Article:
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Gangs incite housemaids to run away from sponsors in UAE

Gangs incite housemaids to run away from sponsors in UAE
Gangs incite housemaids to run away from sponsors in UAE

Some of the women are even exploited by trafficking gangs that force them to work in flesh trade.

Domestic help running away from their sponsors because of various reasons are nothing new in the UAE. But the police have recently revealed the presence of organised gangs that use social media to convince housemaids to run away from their sponsors, luring them with better salary and life.

A top official at the Sharjah Police told Khaleej Times that the issue came into light after they arrested a number of gangs that used social media platforms to lure housemaids into fleeing from their sponsors. The gangs offer the women a place to stay, better income and more freedom in return of 20 per cent of the money they make per day. Some of the women are even exploited by trafficking gangs that force them to work in flesh trade.

How the gangs operate

During interrogation, the gang members arrested by the Sharjah Police revealed that they usually target women of specific nationalities. They use Facebook and other social media platforms to randomly select their targets. "Once they select their target, the gangs start communicating with the maids and slowly convince them to flee from their sponsors. Usually, they are offered hourly wages, which can reach up to Dh3,000 per month or even more, to entice their victims," the officer told Khaleej Times.

The gang also told the police that they even provide vehicle for the maids to run away from their sponsors. "They provide a vehicle at a place as per a mutually agreed plan."

Abandoned houses, farms become shelters

And once the maid is out of the sponsor's house, the gangs provide her with a shelter, mostly in old houses they rent in areas far from the city or in low-cost apartments. The gangs admitted to the police that they even use buildings in abandoned farms to house the runaway maids.

"In the accommodation, they provide more than 10 double beds in each room to accommodate at least 20 maids. The maids also pay for the rent and electricity bill once they start earning money."

The police found out about the gangs through a woman who put her number in social media advertisements that offered service of part-time housemaids. She also circulated flyers at residential buildings, giving her number. The police said the middlewoman who placed the advertisements charged both the customers and the maids. "From the part-time employers, she charged Dh500 for each maid. The hourly wages and other terms are discussed by these women for the maids. The amount is determined according to the experience of the maids and nature of the customers' requirement."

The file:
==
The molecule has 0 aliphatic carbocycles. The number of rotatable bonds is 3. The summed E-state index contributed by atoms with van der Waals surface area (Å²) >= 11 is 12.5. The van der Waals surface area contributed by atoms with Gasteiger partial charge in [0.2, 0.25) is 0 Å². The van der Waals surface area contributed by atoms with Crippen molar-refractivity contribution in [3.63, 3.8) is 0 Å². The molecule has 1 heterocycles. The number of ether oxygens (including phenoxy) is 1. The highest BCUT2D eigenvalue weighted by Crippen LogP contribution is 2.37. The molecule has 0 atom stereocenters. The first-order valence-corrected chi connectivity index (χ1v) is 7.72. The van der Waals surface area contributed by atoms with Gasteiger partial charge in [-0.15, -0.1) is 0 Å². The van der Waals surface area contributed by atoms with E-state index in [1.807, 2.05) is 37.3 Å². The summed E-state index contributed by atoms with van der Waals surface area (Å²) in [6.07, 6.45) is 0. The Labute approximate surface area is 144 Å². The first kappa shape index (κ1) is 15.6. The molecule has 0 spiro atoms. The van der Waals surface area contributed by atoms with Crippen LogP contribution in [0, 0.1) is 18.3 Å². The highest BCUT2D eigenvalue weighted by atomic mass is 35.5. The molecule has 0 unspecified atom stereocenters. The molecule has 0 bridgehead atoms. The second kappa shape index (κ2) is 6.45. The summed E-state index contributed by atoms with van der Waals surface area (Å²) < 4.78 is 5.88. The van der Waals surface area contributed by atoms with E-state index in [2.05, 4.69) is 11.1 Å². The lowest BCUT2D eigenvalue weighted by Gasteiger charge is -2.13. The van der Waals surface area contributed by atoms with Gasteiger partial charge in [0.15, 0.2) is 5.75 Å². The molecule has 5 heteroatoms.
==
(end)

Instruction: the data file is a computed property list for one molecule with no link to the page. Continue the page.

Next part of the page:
The police urged residents not to deal with part-time domestic workers. "Sponsors should keep watch on their domestic helps' behaviour to prevent them from running away," the official stated.

Lydia Thomas, an employee at an agency that recruits domestic helps, said that maids who are new to the UAE are most of the victims targeted by the gangs. "Sponsors spend a lot of money to bring them to the UAE and when they run away, they face huge financial loss, in addition to the stress they have to go through."

Nasser Sanjak, owner of a labour supply office in Sharjah, said: "We receive complaints from many sponsors about maids running away after completing the sponsorship formalities. We discovered that many of them were influenced by unknown people who contacted them through social media platforms - mainly Facebook. The gangs use a woman of the maid's nationality to communicate with her, explaining the big money she is making after fleeing her sponsor to entice the target. She will continue this till it's made sure that the maid is lured by the advantages of running away from sponsor."

Amin Al Mohair, an Emirati, said that within less than a year, two domestic helps had run away from his home. "Both of them escaped from our house a few months after they were recruited. One of them fled my home just eight months after she was brought from her country." She was accidentally found in another emirate by his family.

Another sponsor, Wisam Abu Najma, said that he paid Dh16,000 to a recruitment agency to bring a maid from an Asian country to take care of his children while he and his wife are at work. "However, she ran away from our home a few months after joining us. Later, we were informed that she was caught from an apartment where she was staying with many other maids of her nationality. We also found out that she received help from the grocery keeper next to our house to escape."

How the illegal domestic help supply gangs work

>The gangs randomly select potential target maids through social media

>Female gang members of the same nationality of the maid start communicating with her

>They explain the advantages of working independently, in a bid to lure the target

>The gang members offer help to the maid to find out work for hourly wages, which would give her more money than what she earns

>Once the target is lured into their trap, they help her to run away from the sponsor by providing a vehicle

>Out of the sponsor's house, the maid is given a common accommodation, usually with the runaway maids of the same nationality

>Help is offered to find part-time jobs for a charge

>From the wages, the gang charges 20 per cent as their commission

>Some gangs force runaway maids into prostitution and other illegal activities

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Afkar Abdullah

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